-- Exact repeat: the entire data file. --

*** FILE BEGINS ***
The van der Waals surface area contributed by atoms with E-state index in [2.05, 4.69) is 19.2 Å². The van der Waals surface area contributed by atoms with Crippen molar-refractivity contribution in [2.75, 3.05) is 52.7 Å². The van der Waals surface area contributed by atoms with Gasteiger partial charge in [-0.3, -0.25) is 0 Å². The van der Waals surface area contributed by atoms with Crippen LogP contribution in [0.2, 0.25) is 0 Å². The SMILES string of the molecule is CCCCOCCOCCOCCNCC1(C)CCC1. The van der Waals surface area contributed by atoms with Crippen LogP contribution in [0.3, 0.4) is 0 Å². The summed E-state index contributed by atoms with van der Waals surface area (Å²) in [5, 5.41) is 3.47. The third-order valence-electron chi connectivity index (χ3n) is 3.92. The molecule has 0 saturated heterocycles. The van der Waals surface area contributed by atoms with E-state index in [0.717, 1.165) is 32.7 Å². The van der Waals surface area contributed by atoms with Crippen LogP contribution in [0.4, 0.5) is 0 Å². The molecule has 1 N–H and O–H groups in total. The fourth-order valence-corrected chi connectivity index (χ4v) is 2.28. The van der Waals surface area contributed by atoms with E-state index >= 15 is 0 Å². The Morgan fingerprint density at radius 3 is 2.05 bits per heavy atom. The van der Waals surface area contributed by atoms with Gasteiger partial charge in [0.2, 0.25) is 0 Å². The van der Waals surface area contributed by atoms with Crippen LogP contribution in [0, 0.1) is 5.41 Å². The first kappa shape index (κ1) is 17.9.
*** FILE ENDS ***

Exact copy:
The van der Waals surface area contributed by atoms with E-state index in [2.05, 4.69) is 19.2 Å². The van der Waals surface area contributed by atoms with Crippen molar-refractivity contribution in [2.75, 3.05) is 52.7 Å². The van der Waals surface area contributed by atoms with Gasteiger partial charge in [-0.3, -0.25) is 0 Å². The van der Waals surface area contributed by atoms with Crippen LogP contribution in [0.2, 0.25) is 0 Å². The SMILES string of the molecule is CCCCOCCOCCOCCNCC1(C)CCC1. The van der Waals surface area contributed by atoms with Crippen LogP contribution in [0.3, 0.4) is 0 Å². The summed E-state index contributed by atoms with van der Waals surface area (Å²) in [5, 5.41) is 3.47. The third-order valence-electron chi connectivity index (χ3n) is 3.92. The molecule has 0 saturated heterocycles. The van der Waals surface area contributed by atoms with E-state index in [0.717, 1.165) is 32.7 Å². The van der Waals surface area contributed by atoms with Crippen LogP contribution in [0.4, 0.5) is 0 Å². The molecule has 1 N–H and O–H groups in total. The fourth-order valence-corrected chi connectivity index (χ4v) is 2.28. The van der Waals surface area contributed by atoms with E-state index >= 15 is 0 Å². The Morgan fingerprint density at radius 3 is 2.05 bits per heavy atom. The van der Waals surface area contributed by atoms with Gasteiger partial charge in [0.2, 0.25) is 0 Å². The van der Waals surface area contributed by atoms with Crippen LogP contribution in [0, 0.1) is 5.41 Å². The first kappa shape index (κ1) is 17.9.